Learning the English language is also of benefit to immigrants. Failure to learn the language greatly impacts their ability to obtain higher paying jobs and isolates them. This is seen frequently with immigrants in Southern California. Those who learn English have gone on to succeed in a multitude of areas. Those who have not the language find themselves working in lower paying positions and struggling to meet their daily needs. It is not uncommon for women in some immigrant cultures to stay home, never learning English and finding herself without resources if something happens to her husband.
In conclusion, while I believe people should treasure their heritage and hold onto it, they must also take in and welcome components of the American culture. By doing so they will be more likely to succeed and have a balanced life.
America is comprised of the most diverse population in the world today. It is diverse in terms of its ethnic makeup and religious practices. Because of its diversity, many refer to America as a melting pot, however to say so is a misconception. The concept of a melting pot implies that America is not compromised of one distinct or significant culture or ethnicity. Instead, it is made up of a variety of cultures that when combined, looses what has made it distinct and begins a metamorphosis into something that has lost its original qualities, turning into something unrecognizable instead. America should be likened to a fruit salad, one that retains the original quality of the culture and when mixed with other cultures becomes something even more flavorful. Success in America as individuals does not have to entail the abandonment of ones cultural and ethnic identity. Retaining ones culture can be achieved while meeting the expectations of “success” in America and in many cases is the foundation on which that success is built.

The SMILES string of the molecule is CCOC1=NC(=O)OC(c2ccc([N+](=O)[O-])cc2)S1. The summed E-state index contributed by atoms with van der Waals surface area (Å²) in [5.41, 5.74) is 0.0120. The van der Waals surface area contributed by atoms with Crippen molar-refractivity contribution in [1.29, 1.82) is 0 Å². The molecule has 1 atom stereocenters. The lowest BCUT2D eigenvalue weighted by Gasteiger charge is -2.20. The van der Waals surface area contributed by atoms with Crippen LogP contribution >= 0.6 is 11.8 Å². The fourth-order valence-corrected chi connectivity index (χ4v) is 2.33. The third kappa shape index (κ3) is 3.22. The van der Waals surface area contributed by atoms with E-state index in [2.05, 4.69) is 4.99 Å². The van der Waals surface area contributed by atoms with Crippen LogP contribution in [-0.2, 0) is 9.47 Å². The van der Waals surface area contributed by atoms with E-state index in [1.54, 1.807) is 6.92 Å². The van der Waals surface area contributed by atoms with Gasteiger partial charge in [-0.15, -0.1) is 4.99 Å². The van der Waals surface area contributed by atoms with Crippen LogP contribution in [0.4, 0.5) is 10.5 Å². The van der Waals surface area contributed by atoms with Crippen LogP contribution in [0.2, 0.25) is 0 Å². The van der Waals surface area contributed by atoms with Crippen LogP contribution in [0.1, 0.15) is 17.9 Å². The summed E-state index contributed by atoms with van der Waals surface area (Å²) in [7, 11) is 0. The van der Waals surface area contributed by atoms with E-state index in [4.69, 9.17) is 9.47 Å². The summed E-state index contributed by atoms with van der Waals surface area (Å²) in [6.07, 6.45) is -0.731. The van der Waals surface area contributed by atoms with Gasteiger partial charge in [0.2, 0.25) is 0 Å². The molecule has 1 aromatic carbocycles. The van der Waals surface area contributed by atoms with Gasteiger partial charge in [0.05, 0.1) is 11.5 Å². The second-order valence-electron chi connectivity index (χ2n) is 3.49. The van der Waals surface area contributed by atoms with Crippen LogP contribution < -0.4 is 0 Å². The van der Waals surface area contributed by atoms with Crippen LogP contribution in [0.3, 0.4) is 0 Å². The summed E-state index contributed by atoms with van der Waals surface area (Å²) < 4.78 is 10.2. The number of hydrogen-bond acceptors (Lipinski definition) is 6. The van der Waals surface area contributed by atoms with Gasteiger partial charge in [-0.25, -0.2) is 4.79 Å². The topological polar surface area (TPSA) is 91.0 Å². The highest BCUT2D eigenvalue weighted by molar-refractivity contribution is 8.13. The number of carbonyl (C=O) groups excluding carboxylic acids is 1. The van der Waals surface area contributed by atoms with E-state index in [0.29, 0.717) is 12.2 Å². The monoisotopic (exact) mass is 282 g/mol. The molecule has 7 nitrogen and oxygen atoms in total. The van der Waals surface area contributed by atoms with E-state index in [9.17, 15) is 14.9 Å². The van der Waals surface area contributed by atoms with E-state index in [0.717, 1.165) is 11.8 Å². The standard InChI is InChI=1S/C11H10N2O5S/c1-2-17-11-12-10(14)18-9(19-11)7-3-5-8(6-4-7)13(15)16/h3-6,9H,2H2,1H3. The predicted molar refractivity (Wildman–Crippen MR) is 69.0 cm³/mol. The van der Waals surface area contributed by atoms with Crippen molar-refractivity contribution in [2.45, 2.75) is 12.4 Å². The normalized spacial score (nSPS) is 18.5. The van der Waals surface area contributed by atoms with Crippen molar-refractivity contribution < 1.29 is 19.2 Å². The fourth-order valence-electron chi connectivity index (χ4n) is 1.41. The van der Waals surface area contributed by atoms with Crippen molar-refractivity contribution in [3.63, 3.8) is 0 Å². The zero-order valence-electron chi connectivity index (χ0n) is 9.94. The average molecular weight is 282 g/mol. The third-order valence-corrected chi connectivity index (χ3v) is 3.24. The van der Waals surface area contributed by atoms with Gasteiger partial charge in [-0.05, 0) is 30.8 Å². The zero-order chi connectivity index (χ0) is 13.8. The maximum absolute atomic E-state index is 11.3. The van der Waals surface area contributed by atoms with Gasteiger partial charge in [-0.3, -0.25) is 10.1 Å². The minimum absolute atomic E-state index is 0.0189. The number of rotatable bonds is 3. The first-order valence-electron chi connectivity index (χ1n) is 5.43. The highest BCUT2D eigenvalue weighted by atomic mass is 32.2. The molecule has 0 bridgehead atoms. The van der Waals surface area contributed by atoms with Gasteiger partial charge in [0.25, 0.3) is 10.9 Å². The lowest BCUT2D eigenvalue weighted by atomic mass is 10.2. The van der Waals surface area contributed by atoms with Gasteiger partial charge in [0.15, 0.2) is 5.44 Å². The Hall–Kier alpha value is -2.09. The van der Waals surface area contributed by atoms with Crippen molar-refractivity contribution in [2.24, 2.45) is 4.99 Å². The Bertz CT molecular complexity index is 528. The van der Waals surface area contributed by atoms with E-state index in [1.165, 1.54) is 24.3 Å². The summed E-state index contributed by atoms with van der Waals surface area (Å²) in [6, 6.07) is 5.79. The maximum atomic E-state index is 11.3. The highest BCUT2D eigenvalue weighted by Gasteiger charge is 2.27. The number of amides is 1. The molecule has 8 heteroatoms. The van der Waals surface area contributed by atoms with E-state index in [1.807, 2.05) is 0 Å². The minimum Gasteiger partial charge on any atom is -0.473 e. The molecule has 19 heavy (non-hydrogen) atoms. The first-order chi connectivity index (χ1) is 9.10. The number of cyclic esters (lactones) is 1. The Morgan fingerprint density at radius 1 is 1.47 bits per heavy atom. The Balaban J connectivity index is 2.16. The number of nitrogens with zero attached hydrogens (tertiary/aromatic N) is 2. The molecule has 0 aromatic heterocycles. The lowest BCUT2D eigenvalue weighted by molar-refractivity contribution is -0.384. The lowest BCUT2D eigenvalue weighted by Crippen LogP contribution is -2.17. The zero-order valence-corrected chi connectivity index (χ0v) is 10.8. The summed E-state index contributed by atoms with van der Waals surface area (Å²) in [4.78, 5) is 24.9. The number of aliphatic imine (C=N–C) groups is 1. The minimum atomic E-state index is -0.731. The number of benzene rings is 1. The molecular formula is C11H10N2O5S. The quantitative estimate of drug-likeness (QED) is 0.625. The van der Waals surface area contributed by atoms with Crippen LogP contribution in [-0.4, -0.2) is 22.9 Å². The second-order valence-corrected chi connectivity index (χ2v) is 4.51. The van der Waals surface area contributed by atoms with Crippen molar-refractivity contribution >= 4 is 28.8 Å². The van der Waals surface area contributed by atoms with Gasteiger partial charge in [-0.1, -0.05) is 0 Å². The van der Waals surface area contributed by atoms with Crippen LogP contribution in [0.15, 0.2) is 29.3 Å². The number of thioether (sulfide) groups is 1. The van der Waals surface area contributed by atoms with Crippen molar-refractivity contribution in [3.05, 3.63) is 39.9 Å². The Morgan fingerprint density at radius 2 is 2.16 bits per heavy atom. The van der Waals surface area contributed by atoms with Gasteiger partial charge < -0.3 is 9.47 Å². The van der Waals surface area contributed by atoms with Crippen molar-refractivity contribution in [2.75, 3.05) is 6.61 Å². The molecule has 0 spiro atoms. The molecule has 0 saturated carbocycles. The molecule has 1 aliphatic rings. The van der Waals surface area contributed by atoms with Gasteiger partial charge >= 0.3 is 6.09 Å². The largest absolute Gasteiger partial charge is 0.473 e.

In America today, many people are leading successful lives as a result of maintaining their cultural beliefs and identities. And although the struggle to become a functioning individual in America may be difficult, holding on to beliefs rooted in culture have made it possible for many people to make it. When families have come from Vietnam or Mexico, language is an instant challenge for them. Although learning a new language is a challenge, it can be done. And when that happens, even more doors or possibilities are opened. Even though language can be an issue the values and benefits of such Mexican and Vietnamese families are what helps individuals to succeed in learning the language. Mexican and Vietnamese families work together to support one another to ensure that all members of the family succeed. Support can include money, housing, transportation and even food or help with translation. The families work together to become “successful” in America. This idea of family supporting one another without question is a deeply rooted belief in such cultures.
A specific example of how holding on to culture identity leads to success in America can be seen from the example of the Vietnamese family that comes to America in pursuit of a better life. When the family first arrives in America, they may live in a small apartment with another family. As children enter school and begin to learn the English language, parents are working at any job they can find to provide food, clothing and shelter for everyone in the household. The family continues to celebrate traditional Vietnamese holidays and eats traditional foods from their homeland. As work for parents increases, each family begins to move out on their own, while still maintaining the support of the others. As families become even more financially independent, they help other family members who are still in need. As children grow, education is highly valued and as each child gets through college and becomes employed, they too, look back at other family members to offer support to them so that they too can achieve “success” in America. All the while, the family continues to celebrate their Vietnamese traditions, food and language.